While most female red deer in our experiment preferred conspecific calls, some individuals displayed preferences towards heterospecific calls, possibly as a result of the mechanisms discussed above. Regardless of why some female red deer approach male sika deer moans, in the absence of a harem-holding male red deer, the act of moving towards a reproductively compatible heterospecific caller in the wild could lead to hybridization if the female does not oppose or successfully avoid mating attempts by a male sika deer. Inter-individual differences in mate choice or species discrimination have been correlated with a variety of factors such as the environment , , social context , , age , , condition , , experience , , personality , endocrinology , and genetic compatibility . While many studies of behavioral responses focus on average population behavioral characterizations, assuming homogenous behavior within groups, this study highlights the importance of taking inter-individual variability into consideration to gain a better understanding of evolutionary processes –.
This study is an important step in investigating the role that vocalizations may play in intra- and interspecific mating decisions in the context of hybridization. We demonstrated that in a simulated situation where female red deer in estrus encounter both conspecific male red deer roars and novel heterospecific male sika deer moans, most, but crucially, not all females approached the conspecific call. The minority of females that spend more total time near the sika deer speaker may represent cases of incorrect species discrimination where hybridization could occur in the wild. Additionally, we highlight the potential importance of inter-individual differences in mate preferences. Additional studies are being conducted to quantify interspecific and intersexual differences in male and female behavioral and physiological responses to conspecific, heterospecific, and hybrid male mating calls.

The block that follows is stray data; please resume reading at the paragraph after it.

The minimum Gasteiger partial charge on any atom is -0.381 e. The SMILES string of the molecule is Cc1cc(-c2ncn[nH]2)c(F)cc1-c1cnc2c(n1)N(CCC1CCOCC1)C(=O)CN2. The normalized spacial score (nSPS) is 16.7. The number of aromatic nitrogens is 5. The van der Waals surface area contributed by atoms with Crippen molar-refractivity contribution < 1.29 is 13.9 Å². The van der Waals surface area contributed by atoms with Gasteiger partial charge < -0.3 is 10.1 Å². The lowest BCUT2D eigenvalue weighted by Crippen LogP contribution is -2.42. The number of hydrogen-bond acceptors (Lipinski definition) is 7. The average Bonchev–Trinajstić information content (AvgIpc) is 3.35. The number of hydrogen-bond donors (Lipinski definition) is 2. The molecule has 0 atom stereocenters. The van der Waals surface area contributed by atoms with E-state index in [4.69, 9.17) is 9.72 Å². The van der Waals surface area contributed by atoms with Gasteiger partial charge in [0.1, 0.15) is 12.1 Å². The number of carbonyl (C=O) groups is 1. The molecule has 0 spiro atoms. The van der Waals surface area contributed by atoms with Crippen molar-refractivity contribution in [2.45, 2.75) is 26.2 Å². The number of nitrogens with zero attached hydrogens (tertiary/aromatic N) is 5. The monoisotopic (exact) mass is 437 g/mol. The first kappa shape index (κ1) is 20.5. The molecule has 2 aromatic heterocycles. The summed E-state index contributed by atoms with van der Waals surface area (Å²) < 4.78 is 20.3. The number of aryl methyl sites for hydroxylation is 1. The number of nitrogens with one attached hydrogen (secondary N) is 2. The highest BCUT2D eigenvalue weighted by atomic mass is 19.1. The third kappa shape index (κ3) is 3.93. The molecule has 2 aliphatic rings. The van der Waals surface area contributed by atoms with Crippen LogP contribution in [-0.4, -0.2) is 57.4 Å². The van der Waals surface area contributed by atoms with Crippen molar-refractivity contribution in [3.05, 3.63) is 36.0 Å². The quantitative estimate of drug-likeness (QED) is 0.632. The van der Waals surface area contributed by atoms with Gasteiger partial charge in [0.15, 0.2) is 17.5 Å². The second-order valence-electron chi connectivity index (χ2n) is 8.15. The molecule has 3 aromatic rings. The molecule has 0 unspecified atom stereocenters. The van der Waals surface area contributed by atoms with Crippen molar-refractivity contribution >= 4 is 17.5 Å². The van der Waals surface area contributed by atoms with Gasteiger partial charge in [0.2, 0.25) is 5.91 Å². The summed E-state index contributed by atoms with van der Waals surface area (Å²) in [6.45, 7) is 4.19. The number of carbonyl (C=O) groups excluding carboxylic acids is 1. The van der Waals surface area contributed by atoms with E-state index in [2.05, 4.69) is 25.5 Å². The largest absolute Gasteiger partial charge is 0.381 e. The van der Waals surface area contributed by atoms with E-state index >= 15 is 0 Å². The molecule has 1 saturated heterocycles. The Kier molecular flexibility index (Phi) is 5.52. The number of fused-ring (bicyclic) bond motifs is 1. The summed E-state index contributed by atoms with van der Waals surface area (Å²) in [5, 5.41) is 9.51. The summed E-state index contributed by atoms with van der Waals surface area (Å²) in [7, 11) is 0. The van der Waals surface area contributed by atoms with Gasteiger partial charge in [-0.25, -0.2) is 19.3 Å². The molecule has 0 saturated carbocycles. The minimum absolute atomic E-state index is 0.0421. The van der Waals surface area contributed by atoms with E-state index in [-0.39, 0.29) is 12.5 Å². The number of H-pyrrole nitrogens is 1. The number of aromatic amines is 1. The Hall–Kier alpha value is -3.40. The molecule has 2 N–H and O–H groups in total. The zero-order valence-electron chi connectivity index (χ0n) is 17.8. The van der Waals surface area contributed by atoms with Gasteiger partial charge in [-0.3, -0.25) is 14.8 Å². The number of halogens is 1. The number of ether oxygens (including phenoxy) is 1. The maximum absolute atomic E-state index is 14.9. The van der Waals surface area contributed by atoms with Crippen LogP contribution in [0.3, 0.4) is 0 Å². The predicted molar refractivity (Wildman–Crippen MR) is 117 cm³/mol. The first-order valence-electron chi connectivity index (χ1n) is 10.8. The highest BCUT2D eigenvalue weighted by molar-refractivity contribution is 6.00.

We would like to heartily thank the staff of the Redon Experimental Farm for their help in running these experiments as well as Rory and Helena Harrington and Johnny O'Brien for access to sika deer for recordings. We also thank an anonymous reviewer for their very helpful comments.
Conceived and designed the experiments: MTW DR BC. Performed the experiments: MTW DR. Analyzed the data: MTW. Contributed reagents/materials/analysis tools: MTW YL DR. Wrote the paper: MTW DR.
- 1. Mayr E (1963) Animal species and evolution. Belknap Press of Harvard University Press, Cambridge, MA. E. Mayr1963Animal species and evolutionBelknap Press of Harvard University Press, Cambridge, MA
- 2. Rhymer JM, Simberloff D (1996) Extinction by hybridization and introgression. Annu Rev Ecol Syst 27: 83–109.JM RhymerD. Simberloff1996Extinction by hybridization and introgression.Annu Rev Ecol Syst2783109